Angelo “Roncal” Montilla from the Municipal Hall to the House of Representatives was likewise a tough political journey. He authored the cityhood of Tacurong that made Geronimo Arzagon the first city mayor. Other siblings of Roncal who claimed the mayoral chair were Lino Montilla, and Lina Montilla in incumbency. There are two NDT alumni who were elected vice mayor of Tacurong- Dr. Leo Villalobos and Dr. Joseph Lechonsito also in incumbency (look… both are doctors of medicine). The Tacurong City Council has been dominated by the NDTC alumni, to mention a few: Rodrigo Jamorabon , Jairus Casipe, Max Ledda, Jesus Arcillana Max Casador, Benjamin Fajardo, Bonifacio Enitorio, Federico Seneres Jr. and Virgilo Paredes. VIP (Very Important Personnel) at the the city hall of Tacurong are NDTCians : Thomas Robles – General Services; Jaime Cedullo – Planning and Development; Eduardo Nicolo – Administration; Elma Bides – Auditing; Nestor Nomananap-Budget; John Lechonsito – City Attorney; Rommel Dionela -SP Secretary; Juney Buenacosa – PNP; Eddie Batchar – Treasury; Dr. Giovanni Deles – City Health Officer; Lynnie Balino Local Government Officer (DILG).

Dr. Domingo Miguel Jacalan was once elected Vice- Governor of Sultan Kudarat. Other shining alumni: Dr. Efhraim Collado – MHO Lambayong; Jose Tabuga -SKWD Manager; Demetrio Jerez – SUKELCO Manager; Mr. Barron – DOLE Manager; Dr. Benjamin Suedad, Board of Incorporator Green Hospital; Jimmy Andang – SP Secretary of the Province of Sultan Kudarat; Bonifacio Valdez – VMC City College -Owner/Administrator.

NDTC alumni working in the vineyard of the Lord: Ronnie Torres soon to be ordained OMI priest; Julius de Gracia to say his Thanksgiving Mass here in Tacurong; Marlo Horlador (RIP) the first NDTCian priest; Fr. Joseph Borreros, is the mission in-charge of the Orthodox Church in Southern Mindanao, with base-mission in Lake Sebu and Surallah; Bishop David Salazar covers the Southern Mindanao area of the JIL church. Our very own Parish Priest is Fr. Robles.

The length and width of educational landscape has almost been filled up by NDTCians. After serving as VPA . Dr. Nenita Garcia was joined by her husband Gaudencio Garcia in running the first large early learning center in Pres. Quirino. Dr. Rosmalin Arzagon now serves as NDTC VPA. Merle Baulete is VP for Admin and Finance, her son-in law Elmer Muyco is the current Principal of the high school department, Renato Neri runs the institution’s Extension Program and NDTC alumni Affairs; Edgar Gonzales curates the NDTC Tri-people Musuem.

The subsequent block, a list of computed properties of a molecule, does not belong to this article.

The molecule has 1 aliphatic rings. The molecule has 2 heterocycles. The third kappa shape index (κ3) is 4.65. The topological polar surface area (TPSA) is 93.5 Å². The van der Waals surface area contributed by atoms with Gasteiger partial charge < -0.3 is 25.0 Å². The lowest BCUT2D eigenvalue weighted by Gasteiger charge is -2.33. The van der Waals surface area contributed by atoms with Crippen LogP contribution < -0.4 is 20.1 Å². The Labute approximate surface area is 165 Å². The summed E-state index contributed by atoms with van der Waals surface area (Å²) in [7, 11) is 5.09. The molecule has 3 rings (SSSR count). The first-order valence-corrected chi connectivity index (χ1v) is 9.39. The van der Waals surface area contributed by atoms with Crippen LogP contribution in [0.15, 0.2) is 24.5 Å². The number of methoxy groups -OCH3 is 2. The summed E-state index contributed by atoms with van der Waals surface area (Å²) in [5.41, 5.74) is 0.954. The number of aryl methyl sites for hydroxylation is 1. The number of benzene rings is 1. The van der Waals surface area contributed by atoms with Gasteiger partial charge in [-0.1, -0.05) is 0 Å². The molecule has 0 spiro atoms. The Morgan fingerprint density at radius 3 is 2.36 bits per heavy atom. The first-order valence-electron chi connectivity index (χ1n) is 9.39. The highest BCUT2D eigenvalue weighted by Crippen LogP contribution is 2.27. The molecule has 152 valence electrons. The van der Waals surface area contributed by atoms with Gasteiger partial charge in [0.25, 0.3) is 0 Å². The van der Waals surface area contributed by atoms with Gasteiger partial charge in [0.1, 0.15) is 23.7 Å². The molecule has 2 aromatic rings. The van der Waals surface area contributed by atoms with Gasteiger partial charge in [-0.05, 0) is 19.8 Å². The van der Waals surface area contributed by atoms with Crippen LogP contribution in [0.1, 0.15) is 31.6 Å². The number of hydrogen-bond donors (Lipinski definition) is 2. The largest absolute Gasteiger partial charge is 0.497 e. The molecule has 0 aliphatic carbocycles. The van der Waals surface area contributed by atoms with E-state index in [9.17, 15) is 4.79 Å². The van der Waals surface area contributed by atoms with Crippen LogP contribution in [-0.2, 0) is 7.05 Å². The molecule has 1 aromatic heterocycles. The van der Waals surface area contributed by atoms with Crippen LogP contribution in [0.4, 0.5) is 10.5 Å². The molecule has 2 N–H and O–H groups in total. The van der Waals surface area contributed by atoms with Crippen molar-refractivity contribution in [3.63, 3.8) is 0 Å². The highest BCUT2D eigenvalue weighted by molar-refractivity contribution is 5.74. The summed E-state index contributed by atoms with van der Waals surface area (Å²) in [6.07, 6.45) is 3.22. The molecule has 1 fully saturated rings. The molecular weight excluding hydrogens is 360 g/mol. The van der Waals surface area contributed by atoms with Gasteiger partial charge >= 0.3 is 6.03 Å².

The public sphere of educational landscape has Gildo Mosqueda-City Schools Division Superintendent ,General Santos City; Dr. dela Cruz is Sarangani Division superintendent; Joseph Pilotos is Tacurong Central District Supervisor; Memvie Alesna – principal ,EJC Montilla; Freddie Delantar -Princiapal-VFGNHS; Danilo Umadhay-Principal-TNHS, Roberto Leyza-Principal-ENHS; Frank Nawal-Principal SPCES; Pangi Balubugan-Principal-PQNHS; Dr. Muhaliddin Suaeb-Aministrative Officer, SK Division.

Outside Tacurong , we have Renato Hingco Vice President, Bicol University; Hernanie Carillo-Vice President -HCCD. Top 50 Filipino entrepeneur greats include one NDTBHS alumnus – Feliciano Juarez of Copylandia Philippines. He owns the company. Marketing strategist Djolan Lictawa takes charge of 5 signature jeans in the Philippines. Dr. Remo Aguilar is a multi-talented physician who organizes lectures on health, a blogger of every event in Tacurong, an artist, a writer.

In the field of music, art, culture and technology (IT): Johnny Garcia is NDTC’s Beethoven, Da Vince, and Gates. Dindo Quevada owns QWorks; John Bernard Fresco owns the FREBROS; Joeph Glenn Lazado came as the first animator in the city-now handling the videography of ARKOWA Arts; Melvin Aradanas and Francisco Torres are the city’s favorite emcees. Felix Mendoza became a national -local coach of Tacurong badminton national players. All CAT oficers in Sultan Kudarat elected Ron Lazado as President of the two-week COLT in Isulan. Bernabe brothers with Ruel, runs the biggest steel and glass works in the city while the Torrecampo bothers with Jerry, owns too, the biggest automotive shop in the city. Carlo Casipit won gold in the national secondary press conference in photo-journalism . His father, Jesusito Casipit is now the DRAGON King.

Speech power conquers. Allan Rey Lucerna captured the orator’s crown that had long been held by the Cotabato Chinese High School orators in the Region XII Water District Annual Oratorical competition. Jimmy Tanara won the silver in Kidapawan and Ron Lazado had his bronze in General Santos City in the Mindanao-wide Water District oration contest. Renato Purazon won silver medal in NDEA Talumpati contest in Marbel. Junel Bedua also a silver medalist in NDU- NDEA Talumpati. Finally, Gerald Vidal brought home the first NDTC gold in NDEA Talumpati held at the Notre Dame University.